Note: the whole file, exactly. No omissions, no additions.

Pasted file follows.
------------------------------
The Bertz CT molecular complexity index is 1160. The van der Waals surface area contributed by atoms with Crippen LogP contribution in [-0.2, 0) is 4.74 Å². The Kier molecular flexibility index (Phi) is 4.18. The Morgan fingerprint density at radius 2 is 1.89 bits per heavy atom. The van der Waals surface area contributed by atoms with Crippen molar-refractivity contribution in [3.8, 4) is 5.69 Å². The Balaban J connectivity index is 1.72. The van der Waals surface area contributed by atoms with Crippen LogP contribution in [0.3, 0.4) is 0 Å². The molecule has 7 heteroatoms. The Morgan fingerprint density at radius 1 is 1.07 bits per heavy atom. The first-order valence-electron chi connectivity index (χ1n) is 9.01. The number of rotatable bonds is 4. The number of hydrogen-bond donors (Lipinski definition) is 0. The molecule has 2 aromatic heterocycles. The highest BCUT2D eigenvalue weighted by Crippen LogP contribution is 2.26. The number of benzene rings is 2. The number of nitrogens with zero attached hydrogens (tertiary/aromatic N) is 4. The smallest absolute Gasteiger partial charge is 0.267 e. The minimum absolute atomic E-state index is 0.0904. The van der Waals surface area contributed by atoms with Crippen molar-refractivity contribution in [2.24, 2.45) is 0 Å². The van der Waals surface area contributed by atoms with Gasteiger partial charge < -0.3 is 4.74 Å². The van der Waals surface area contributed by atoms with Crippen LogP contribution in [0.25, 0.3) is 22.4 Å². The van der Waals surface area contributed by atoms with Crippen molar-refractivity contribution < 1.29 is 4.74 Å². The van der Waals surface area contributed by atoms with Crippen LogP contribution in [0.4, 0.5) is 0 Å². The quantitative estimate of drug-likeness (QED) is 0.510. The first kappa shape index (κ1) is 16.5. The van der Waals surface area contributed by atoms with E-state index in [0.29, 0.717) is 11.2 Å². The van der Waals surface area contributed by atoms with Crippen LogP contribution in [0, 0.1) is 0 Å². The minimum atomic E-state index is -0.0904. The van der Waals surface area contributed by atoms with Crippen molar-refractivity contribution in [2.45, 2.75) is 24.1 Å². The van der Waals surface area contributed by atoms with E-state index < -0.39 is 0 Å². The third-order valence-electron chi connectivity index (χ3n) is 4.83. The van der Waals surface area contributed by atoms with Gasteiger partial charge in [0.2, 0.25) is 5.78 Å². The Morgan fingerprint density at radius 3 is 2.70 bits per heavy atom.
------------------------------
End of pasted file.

The Bertz CT molecular complexity index is 1160. The van der Waals surface area contributed by atoms with Crippen LogP contribution in [-0.2, 0) is 4.74 Å². The Kier molecular flexibility index (Phi) is 4.18. The Morgan fingerprint density at radius 2 is 1.89 bits per heavy atom. The van der Waals surface area contributed by atoms with Crippen molar-refractivity contribution in [3.8, 4) is 5.69 Å². The Balaban J connectivity index is 1.72. The van der Waals surface area contributed by atoms with Crippen LogP contribution in [0.3, 0.4) is 0 Å². The molecule has 7 heteroatoms. The Morgan fingerprint density at radius 1 is 1.07 bits per heavy atom. The first-order valence-electron chi connectivity index (χ1n) is 9.01. The number of rotatable bonds is 4. The number of hydrogen-bond donors (Lipinski definition) is 0. The molecule has 2 aromatic heterocycles. The highest BCUT2D eigenvalue weighted by Crippen LogP contribution is 2.26. The number of benzene rings is 2. The number of nitrogens with zero attached hydrogens (tertiary/aromatic N) is 4. The smallest absolute Gasteiger partial charge is 0.267 e. The minimum absolute atomic E-state index is 0.0904. The van der Waals surface area contributed by atoms with Crippen molar-refractivity contribution in [2.24, 2.45) is 0 Å². The van der Waals surface area contributed by atoms with Gasteiger partial charge < -0.3 is 4.74 Å². The van der Waals surface area contributed by atoms with Crippen LogP contribution in [0.25, 0.3) is 22.4 Å². The van der Waals surface area contributed by atoms with Crippen molar-refractivity contribution < 1.29 is 4.74 Å². The van der Waals surface area contributed by atoms with Crippen LogP contribution in [0.4, 0.5) is 0 Å². The quantitative estimate of drug-likeness (QED) is 0.510. The first kappa shape index (κ1) is 16.5. The van der Waals surface area contributed by atoms with E-state index in [0.29, 0.717) is 11.2 Å². The van der Waals surface area contributed by atoms with Crippen LogP contribution in [0, 0.1) is 0 Å². The minimum atomic E-state index is -0.0904. The van der Waals surface area contributed by atoms with Crippen molar-refractivity contribution in [2.45, 2.75) is 24.1 Å². The van der Waals surface area contributed by atoms with E-state index < -0.39 is 0 Å². The third-order valence-electron chi connectivity index (χ3n) is 4.83. The van der Waals surface area contributed by atoms with Gasteiger partial charge in [0.2, 0.25) is 5.78 Å². The Morgan fingerprint density at radius 3 is 2.70 bits per heavy atom.